The unique thing about this all is when I do these art gallery shows – and let's say we do it in like Dallas, which is where one of my main galleries is at – you're going to have a melting pot of artistic people in there, you're going to have city people, you're going to have entrepreneurs that are worth millions or business owners that just collect art. And then you've got, you know, my group of people that are all in cowboy hats and boots that work on a ranch for a living. They just drove three or four hours just to come to an art gallery show and see some of these photos that I've taken of them printed in large format on the wall. And it's just a cool experience to combine all these different groups of people from different walks of life and have us all under one roof sharing a common interest, which is art.
And I think that's where having a medium like fashion, it does the same thing. Memento is going be a good way of bringing in the Western people that enjoy my images and want to wear them and support that. And then you also have the people that like streetwear or high-quality clothing that is going to last, and they like the imagery and how it creates a unique, modern Western twist that they just don't see from other clothing companies.
When getting your work out into the world, how do you think about the balance between offline and online mediums? Whether it be monographs, books, Memento, or classic prints. What do you think this balance will look like 50 years from now?
“I think it's just about doing things that are just true to you, you know? I like to be a creative but I'm also not the kind of person that's going to be pressured into sharing things online because I think it's going to drive my career. ”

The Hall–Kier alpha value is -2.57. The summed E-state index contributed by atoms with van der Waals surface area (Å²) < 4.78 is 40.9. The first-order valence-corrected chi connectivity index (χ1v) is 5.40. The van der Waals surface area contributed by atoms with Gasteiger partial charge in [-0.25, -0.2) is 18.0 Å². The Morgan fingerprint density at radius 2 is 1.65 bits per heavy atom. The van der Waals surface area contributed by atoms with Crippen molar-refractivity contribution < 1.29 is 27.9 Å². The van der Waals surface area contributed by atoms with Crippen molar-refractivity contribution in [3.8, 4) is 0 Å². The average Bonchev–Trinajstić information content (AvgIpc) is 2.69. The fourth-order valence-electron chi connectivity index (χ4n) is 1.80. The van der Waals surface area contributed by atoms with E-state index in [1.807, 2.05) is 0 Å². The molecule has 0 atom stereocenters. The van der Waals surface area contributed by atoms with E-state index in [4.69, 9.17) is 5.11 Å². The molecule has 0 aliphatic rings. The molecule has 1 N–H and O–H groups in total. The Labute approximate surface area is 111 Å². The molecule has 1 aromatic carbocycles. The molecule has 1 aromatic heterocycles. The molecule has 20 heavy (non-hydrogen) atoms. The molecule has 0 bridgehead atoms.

So in terms of an online presence, I think I have a happy balance where when I'm out working on these ranches and I'm actually out there creating and that is more of my passion. That's where I'm living in the moment and I'm less on my phone. A lot of these places I have to ride 8 to 10 miles just to go and gather cattle and then bring them back and you don't get cell service for a few days. So it's nice to be there and be present with these people and be creative.
And then coming home is where that business mindset kicks in and it’s about getting these photos printed and sharing stories and these images through social media. Or I'm adding them to my website where people can contact one of my galleries to purchase for their home. It’s that happy mix of learning to enjoy the moments and being a creative but not trying to film and document every single second of every day. And then being at home and really working at that business and growing with the galleries and growing my work.
I think it's just about doing things that are just true to you, you know? It's like I've met people that you know, maybe their livelihood is social media and at every function they're taking photos. For me, I just can't live that way and it’s just too much. I like to be a creative but I'm also not the kind of person that's going to be pressured into sharing things online because I think it's going to drive my career. Having an Instagram and social media has definitely benefited my business and it's helped connect me to a lot of the collectors that have gone through my galleries and purchased my work but I think the nice thing about it is that most people that follow my social media or follow my journey to all these different ranches is that they understand that I have a life outside of it. So I can just post when I want to post. I work hard with every single image and then I sit down at home and I type up a story about what was happening behind the scenes. I want people to engage more in the quality rather than the quantity of my work.